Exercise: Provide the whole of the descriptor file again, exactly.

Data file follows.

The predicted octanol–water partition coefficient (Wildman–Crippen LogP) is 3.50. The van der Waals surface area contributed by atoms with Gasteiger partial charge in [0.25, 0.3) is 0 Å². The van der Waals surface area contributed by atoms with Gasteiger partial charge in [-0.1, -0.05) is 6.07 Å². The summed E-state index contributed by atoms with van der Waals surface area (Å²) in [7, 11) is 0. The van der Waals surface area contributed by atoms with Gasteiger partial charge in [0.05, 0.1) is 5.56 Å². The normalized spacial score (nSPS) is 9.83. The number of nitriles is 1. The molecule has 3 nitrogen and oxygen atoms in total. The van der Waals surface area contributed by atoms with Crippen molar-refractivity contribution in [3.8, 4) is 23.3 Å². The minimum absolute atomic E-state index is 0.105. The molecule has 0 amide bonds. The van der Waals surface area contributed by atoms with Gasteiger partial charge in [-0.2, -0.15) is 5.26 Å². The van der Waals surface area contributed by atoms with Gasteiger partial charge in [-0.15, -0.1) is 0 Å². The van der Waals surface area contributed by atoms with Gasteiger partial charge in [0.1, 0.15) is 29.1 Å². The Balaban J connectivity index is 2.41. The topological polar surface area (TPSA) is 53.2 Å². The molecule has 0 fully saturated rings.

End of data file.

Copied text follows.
The predicted octanol–water partition coefficient (Wildman–Crippen LogP) is 3.50. The van der Waals surface area contributed by atoms with Gasteiger partial charge in [0.25, 0.3) is 0 Å². The van der Waals surface area contributed by atoms with Gasteiger partial charge in [-0.1, -0.05) is 6.07 Å². The summed E-state index contributed by atoms with van der Waals surface area (Å²) in [7, 11) is 0. The van der Waals surface area contributed by atoms with Gasteiger partial charge in [0.05, 0.1) is 5.56 Å². The normalized spacial score (nSPS) is 9.83. The number of nitriles is 1. The molecule has 3 nitrogen and oxygen atoms in total. The van der Waals surface area contributed by atoms with Crippen molar-refractivity contribution in [3.8, 4) is 23.3 Å². The minimum absolute atomic E-state index is 0.105. The molecule has 0 amide bonds. The van der Waals surface area contributed by atoms with Gasteiger partial charge in [-0.2, -0.15) is 5.26 Å². The van der Waals surface area contributed by atoms with Gasteiger partial charge in [-0.15, -0.1) is 0 Å². The van der Waals surface area contributed by atoms with Gasteiger partial charge in [0.1, 0.15) is 29.1 Å². The Balaban J connectivity index is 2.41. The topological polar surface area (TPSA) is 53.2 Å². The molecule has 0 fully saturated rings.